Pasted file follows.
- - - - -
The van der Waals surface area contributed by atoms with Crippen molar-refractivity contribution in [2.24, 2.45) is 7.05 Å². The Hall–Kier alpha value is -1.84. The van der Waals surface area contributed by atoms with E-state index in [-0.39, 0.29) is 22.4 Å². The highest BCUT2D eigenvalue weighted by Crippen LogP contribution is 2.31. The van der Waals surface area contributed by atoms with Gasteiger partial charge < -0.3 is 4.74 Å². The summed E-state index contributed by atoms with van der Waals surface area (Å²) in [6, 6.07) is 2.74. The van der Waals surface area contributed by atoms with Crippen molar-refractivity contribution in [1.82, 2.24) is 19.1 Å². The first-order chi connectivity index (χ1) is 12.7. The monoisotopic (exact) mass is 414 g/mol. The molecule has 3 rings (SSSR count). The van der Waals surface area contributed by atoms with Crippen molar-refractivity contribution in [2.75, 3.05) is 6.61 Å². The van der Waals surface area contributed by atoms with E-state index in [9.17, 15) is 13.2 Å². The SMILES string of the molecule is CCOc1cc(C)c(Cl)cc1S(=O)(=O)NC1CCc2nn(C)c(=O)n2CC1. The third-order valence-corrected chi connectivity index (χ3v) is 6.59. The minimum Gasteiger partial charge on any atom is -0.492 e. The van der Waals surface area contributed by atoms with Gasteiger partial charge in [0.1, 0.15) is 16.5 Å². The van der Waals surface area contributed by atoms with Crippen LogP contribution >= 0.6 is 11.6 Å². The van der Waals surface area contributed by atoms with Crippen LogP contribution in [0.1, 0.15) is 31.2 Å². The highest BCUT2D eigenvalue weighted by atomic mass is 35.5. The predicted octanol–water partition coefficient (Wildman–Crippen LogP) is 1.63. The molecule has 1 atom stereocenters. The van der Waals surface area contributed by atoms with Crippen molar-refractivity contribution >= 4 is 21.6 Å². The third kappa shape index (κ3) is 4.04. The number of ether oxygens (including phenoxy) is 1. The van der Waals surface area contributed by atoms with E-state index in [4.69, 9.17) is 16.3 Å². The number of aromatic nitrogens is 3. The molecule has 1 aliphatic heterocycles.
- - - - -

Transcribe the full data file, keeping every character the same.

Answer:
The van der Waals surface area contributed by atoms with Crippen molar-refractivity contribution in [2.24, 2.45) is 7.05 Å². The Hall–Kier alpha value is -1.84. The van der Waals surface area contributed by atoms with E-state index in [-0.39, 0.29) is 22.4 Å². The highest BCUT2D eigenvalue weighted by Crippen LogP contribution is 2.31. The van der Waals surface area contributed by atoms with Gasteiger partial charge < -0.3 is 4.74 Å². The summed E-state index contributed by atoms with van der Waals surface area (Å²) in [6, 6.07) is 2.74. The van der Waals surface area contributed by atoms with Crippen molar-refractivity contribution in [1.82, 2.24) is 19.1 Å². The first-order chi connectivity index (χ1) is 12.7. The monoisotopic (exact) mass is 414 g/mol. The molecule has 3 rings (SSSR count). The van der Waals surface area contributed by atoms with Crippen molar-refractivity contribution in [2.75, 3.05) is 6.61 Å². The van der Waals surface area contributed by atoms with E-state index in [9.17, 15) is 13.2 Å². The SMILES string of the molecule is CCOc1cc(C)c(Cl)cc1S(=O)(=O)NC1CCc2nn(C)c(=O)n2CC1. The third-order valence-corrected chi connectivity index (χ3v) is 6.59. The minimum Gasteiger partial charge on any atom is -0.492 e. The van der Waals surface area contributed by atoms with Gasteiger partial charge in [0.1, 0.15) is 16.5 Å². The van der Waals surface area contributed by atoms with Crippen LogP contribution >= 0.6 is 11.6 Å². The van der Waals surface area contributed by atoms with Crippen LogP contribution in [0.1, 0.15) is 31.2 Å². The highest BCUT2D eigenvalue weighted by atomic mass is 35.5. The predicted octanol–water partition coefficient (Wildman–Crippen LogP) is 1.63. The molecule has 1 atom stereocenters. The van der Waals surface area contributed by atoms with Crippen molar-refractivity contribution >= 4 is 21.6 Å². The third kappa shape index (κ3) is 4.04. The number of ether oxygens (including phenoxy) is 1. The van der Waals surface area contributed by atoms with E-state index in [4.69, 9.17) is 16.3 Å². The number of aromatic nitrogens is 3. The molecule has 1 aliphatic heterocycles.